How to Play the 'Tin Whistle' Golf Game

The golf game named Tin Whistle is a format appropriate for any number of golfers playing stroke play, which means it can also be used for tournament play. Basically, it is form a Stableford scoring first used at Pinehurst Resort.

Tin Whistle also goes by the plural version of the name, Tin Whistles. (How did it get that name? The answer to that has been lost to time.) It was first played during the winter season at Pinehurst in 1920.

In Tin Whistle, handicaps are used, and your hole on a score — eagle, birdie, par, bogey or worse — is converted into points. At the end of the round, you don't tally up strokes, but add up those points instead. High points wins.

Point values in Tin Whistle are these:

  • 1 point for a bogey or worse;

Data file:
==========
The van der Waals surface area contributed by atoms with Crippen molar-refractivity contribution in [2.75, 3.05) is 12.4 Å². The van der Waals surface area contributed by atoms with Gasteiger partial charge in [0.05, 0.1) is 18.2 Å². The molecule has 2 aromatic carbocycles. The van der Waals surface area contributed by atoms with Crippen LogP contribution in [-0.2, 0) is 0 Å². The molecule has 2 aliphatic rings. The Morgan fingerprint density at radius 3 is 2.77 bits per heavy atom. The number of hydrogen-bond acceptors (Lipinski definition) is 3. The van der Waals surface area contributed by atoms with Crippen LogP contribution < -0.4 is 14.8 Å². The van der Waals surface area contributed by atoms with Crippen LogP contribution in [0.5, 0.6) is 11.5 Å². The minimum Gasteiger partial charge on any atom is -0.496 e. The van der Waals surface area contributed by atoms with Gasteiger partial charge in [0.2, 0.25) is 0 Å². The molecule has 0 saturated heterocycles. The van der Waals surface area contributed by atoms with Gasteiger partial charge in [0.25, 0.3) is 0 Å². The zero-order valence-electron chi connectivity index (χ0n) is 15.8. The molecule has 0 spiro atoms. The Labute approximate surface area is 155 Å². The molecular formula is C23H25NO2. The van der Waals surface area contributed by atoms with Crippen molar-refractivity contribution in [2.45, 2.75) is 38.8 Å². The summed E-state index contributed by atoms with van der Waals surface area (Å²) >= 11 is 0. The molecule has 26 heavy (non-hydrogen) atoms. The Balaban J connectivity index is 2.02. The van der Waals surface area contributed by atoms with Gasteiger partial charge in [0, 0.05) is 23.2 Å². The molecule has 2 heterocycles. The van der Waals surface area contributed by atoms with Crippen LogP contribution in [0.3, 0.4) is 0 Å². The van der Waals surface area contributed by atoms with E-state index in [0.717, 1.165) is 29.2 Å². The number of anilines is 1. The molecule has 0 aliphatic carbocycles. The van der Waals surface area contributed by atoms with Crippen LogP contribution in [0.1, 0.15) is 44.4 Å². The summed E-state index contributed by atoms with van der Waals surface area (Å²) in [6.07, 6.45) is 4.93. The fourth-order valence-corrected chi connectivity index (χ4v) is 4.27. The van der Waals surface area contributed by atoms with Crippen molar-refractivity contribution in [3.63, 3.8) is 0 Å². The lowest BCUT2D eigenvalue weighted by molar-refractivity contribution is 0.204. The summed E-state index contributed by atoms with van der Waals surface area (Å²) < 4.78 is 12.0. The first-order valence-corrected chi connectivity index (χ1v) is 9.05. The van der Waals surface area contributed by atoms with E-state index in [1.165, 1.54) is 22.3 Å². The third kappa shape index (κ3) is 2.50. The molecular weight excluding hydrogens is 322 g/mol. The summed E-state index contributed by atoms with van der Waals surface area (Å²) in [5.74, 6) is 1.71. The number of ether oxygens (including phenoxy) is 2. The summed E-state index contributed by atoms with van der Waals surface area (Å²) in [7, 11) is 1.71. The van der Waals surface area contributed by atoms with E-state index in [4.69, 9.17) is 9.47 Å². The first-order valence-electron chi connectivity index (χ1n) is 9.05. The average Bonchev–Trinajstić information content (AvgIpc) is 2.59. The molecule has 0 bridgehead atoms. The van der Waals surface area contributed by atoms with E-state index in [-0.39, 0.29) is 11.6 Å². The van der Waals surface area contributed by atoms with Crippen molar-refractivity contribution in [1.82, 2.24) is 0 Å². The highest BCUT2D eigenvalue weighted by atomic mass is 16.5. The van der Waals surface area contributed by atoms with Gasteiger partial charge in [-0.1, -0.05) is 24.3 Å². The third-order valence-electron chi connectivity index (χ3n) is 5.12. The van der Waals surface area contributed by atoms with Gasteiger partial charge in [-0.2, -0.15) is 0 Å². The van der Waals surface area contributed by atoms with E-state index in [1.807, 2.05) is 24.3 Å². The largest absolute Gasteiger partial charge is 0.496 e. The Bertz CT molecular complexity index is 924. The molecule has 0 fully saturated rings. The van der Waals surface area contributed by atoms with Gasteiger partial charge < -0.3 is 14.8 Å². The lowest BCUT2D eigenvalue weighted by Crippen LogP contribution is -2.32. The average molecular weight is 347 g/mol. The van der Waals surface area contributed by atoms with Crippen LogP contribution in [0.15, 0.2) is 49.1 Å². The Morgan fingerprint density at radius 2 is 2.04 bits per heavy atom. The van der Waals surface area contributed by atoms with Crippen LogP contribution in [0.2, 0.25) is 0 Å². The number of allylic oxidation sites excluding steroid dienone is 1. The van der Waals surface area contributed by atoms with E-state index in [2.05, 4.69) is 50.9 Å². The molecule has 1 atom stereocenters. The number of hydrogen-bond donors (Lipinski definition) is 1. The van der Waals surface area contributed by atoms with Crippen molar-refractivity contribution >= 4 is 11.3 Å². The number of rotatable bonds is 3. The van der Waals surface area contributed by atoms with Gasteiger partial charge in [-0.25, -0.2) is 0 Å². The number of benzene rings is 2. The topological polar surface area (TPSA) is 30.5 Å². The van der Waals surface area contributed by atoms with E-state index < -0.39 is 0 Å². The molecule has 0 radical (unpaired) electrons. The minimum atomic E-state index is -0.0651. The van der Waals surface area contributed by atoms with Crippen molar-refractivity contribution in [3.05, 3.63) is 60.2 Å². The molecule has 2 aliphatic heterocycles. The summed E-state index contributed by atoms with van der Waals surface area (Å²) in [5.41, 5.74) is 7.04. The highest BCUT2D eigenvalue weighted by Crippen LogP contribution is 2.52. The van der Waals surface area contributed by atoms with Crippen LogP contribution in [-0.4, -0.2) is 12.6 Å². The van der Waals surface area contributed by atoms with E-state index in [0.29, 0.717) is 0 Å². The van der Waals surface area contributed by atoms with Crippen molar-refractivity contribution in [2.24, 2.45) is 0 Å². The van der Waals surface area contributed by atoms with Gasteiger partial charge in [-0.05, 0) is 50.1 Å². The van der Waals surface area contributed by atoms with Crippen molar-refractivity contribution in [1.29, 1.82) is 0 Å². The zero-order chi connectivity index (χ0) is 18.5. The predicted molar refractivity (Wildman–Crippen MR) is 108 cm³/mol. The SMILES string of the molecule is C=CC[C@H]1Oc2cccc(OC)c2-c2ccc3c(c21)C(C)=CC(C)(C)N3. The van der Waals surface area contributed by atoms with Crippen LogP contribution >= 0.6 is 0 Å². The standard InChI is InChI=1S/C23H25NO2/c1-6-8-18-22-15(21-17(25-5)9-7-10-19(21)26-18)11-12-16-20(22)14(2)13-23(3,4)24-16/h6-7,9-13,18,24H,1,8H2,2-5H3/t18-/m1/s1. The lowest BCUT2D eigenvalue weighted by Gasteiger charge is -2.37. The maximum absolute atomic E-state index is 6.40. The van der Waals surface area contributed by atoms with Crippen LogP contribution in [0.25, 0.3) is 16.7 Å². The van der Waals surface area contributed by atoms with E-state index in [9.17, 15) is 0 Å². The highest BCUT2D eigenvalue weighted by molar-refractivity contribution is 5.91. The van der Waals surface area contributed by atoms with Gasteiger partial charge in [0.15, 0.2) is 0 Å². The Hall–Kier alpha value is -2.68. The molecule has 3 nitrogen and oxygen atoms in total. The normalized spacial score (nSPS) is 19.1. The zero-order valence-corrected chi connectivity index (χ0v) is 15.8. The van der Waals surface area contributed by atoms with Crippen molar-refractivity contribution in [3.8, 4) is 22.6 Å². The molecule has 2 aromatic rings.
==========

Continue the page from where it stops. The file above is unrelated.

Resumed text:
• 3 points for a par;
  • 5 points for a birdie;
  • 10 points for an eagle.
Remember, this game uses handicaps, so the points are based on net scores (number of strokes played minus any handicap strokes) rather than gross scores.

As noted at the top, Tin Whistle is really just a version of Stableford. You can call it a modified Stableford. The Stableford scoring system was in use by the late 1890s, so when golfers at Pinehurst in 1920 "invented" Tin Whistle, they were really "inventing" something that already existed.

But, still, this specific version of a modified Stableford, with those specific point values, is called Tin Whistle.

More golf formats:

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